Since there has been a number of entries this week with pictures from Necon, I thought it would be nice to read an author’s blog entry written while they attended Necon 32. Author and Co-Chair of the NEHW Stacey Longo wrote such a blog. Author Jeff Strand (Pressure) even stopped by and commented on her blog.
Please enjoy this author’s current blog entry.
Hanging Out with Horror Writers
by Stacey Longo
I’m writing this in my hotel room at NECON, the Northeastern Writers’ Conference. I have to admit, it can be a little intimidating walking in to a conference center filled with some of the sickest, most twisted minds that horror has to offer, but I like to come prepared. Before I come to one of these events, I write up a list of fun topics and conversation starters in case I find myself face-to-face with F. Paul Wilson and can’t interest him in the pictures of the time I met Duran Duran. Here was my list for this year:
1. Brush up on your serial killers. Many writers base their novels on real-life events, and find this subject fascinating. I found myself on the first day sitting next to Dallas Mayr (Jack Ketchum) and was able to successfully entertain him with tales of a serial cannibal I once knew. These kinds of sure-fire conversation starters are key to any horror convention.
2. Pick a side: Lovecraft or Poe? You just can’t be ambivalent about this topic. If you’re going to go to a convention of writers, you’d better love one and hate the other, and be able to defend your side vehemently. Otherwise, Darryl Schweitzer will peg you as an imposter faster than you can say “Cthulhu.”
3. Watch as many obscure scary movies as possible before attending. The only thing horror writers like more than a creepy story is a scary movie. There also seems to be a tendency among this group to find the most ambiguous film ever made and make you feel like a giant lump of stupid if you haven’t seen it. Heard today over lunch: “You haven’t seen When Hell Comes to Frog Town? It’s only Rowdy Roddy Piper’s best cinematic performance of his career. I’m sorry, I can no longer continue speaking to you, you giant lump of stupid.”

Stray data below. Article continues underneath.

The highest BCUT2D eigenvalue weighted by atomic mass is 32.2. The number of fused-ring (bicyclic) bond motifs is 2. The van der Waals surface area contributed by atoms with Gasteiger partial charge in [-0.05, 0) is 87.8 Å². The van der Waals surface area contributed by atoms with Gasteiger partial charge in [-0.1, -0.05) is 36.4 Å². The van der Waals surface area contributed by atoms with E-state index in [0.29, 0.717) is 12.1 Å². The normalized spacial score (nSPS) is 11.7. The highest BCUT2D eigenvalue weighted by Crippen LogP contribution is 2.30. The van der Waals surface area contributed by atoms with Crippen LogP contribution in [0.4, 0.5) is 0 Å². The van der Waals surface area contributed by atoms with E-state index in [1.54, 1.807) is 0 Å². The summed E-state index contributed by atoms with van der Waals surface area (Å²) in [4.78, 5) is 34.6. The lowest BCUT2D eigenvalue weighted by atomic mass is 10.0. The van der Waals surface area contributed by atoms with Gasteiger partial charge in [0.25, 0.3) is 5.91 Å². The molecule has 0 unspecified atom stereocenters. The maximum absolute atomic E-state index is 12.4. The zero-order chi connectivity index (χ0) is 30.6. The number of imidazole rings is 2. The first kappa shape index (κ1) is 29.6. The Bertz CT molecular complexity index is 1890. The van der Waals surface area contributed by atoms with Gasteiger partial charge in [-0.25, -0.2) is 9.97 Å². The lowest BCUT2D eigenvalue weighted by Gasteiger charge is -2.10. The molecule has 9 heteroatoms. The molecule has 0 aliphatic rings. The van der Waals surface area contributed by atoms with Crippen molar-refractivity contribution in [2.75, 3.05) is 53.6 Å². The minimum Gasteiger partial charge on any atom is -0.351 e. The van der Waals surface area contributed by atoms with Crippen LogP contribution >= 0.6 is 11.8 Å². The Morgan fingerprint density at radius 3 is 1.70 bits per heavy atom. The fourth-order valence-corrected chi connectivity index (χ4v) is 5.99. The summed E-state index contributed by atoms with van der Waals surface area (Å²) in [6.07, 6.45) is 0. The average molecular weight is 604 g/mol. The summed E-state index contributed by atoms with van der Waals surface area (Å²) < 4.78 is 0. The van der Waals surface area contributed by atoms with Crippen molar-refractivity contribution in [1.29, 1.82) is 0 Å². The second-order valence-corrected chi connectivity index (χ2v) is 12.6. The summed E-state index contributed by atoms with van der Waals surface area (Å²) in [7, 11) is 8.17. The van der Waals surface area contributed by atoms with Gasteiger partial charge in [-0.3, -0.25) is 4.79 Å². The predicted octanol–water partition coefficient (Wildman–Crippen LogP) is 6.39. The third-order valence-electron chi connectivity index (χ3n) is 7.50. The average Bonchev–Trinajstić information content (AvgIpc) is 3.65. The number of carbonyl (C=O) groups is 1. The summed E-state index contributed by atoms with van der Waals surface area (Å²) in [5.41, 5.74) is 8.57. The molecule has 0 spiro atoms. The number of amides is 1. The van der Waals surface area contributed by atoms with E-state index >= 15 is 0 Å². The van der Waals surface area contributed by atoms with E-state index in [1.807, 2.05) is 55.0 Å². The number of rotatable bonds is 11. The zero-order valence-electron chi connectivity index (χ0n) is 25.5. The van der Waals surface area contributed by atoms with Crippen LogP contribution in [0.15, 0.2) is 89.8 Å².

4. Be prepared to have your favorite Stephen King novel completely skewered. Another popular activity for horror writers: espousing on why Stephen King is a hack. You thought The Stand was fabulous? Blind meadow voles could sniff out a better novel. Did you find Bag of Bones entertaining? You are an incompetent boor who should be eaten alive by blind meadow voles. Why on earth would you be so foolish to think that the most popular author on the planet could actually write a good story? (I suspect this is such a favorite activity among horror writers because they might be a tad jealous. However, this has not prevented me from trashing Under the Dome in select circles.) There you have it: a primer on blending in among horror’s literary elite. I would write some more tips, but I am currently being dragged outside and tied to a stake so that I can be eaten alive by blind meadow voles.
Moments after admitting that I kind of liked Stephen King’s Insomnia, I realize I’m a dead woman.